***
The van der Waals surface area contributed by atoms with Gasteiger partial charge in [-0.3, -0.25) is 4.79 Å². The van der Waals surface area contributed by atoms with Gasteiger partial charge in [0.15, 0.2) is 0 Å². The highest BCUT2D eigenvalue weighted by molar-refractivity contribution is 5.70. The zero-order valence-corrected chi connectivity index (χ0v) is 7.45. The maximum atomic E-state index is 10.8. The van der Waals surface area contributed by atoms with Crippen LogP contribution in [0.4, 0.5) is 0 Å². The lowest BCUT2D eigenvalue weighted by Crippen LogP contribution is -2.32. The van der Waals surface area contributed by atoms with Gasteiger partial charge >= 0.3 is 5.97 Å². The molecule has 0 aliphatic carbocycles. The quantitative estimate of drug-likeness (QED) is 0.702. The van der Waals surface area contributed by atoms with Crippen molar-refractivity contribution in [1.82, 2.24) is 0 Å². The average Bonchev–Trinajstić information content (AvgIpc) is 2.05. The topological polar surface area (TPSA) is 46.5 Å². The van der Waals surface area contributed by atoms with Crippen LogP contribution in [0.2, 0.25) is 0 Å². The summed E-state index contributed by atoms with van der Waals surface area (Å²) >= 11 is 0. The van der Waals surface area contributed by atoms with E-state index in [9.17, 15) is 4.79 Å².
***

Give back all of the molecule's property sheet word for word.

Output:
The van der Waals surface area contributed by atoms with Gasteiger partial charge in [-0.3, -0.25) is 4.79 Å². The van der Waals surface area contributed by atoms with Gasteiger partial charge in [0.15, 0.2) is 0 Å². The highest BCUT2D eigenvalue weighted by molar-refractivity contribution is 5.70. The zero-order valence-corrected chi connectivity index (χ0v) is 7.45. The maximum atomic E-state index is 10.8. The van der Waals surface area contributed by atoms with Crippen LogP contribution in [0.4, 0.5) is 0 Å². The lowest BCUT2D eigenvalue weighted by Crippen LogP contribution is -2.32. The van der Waals surface area contributed by atoms with Gasteiger partial charge >= 0.3 is 5.97 Å². The molecule has 0 aliphatic carbocycles. The quantitative estimate of drug-likeness (QED) is 0.702. The van der Waals surface area contributed by atoms with Crippen molar-refractivity contribution in [1.82, 2.24) is 0 Å². The average Bonchev–Trinajstić information content (AvgIpc) is 2.05. The topological polar surface area (TPSA) is 46.5 Å². The van der Waals surface area contributed by atoms with Crippen LogP contribution in [0.2, 0.25) is 0 Å². The summed E-state index contributed by atoms with van der Waals surface area (Å²) >= 11 is 0. The van der Waals surface area contributed by atoms with E-state index in [9.17, 15) is 4.79 Å².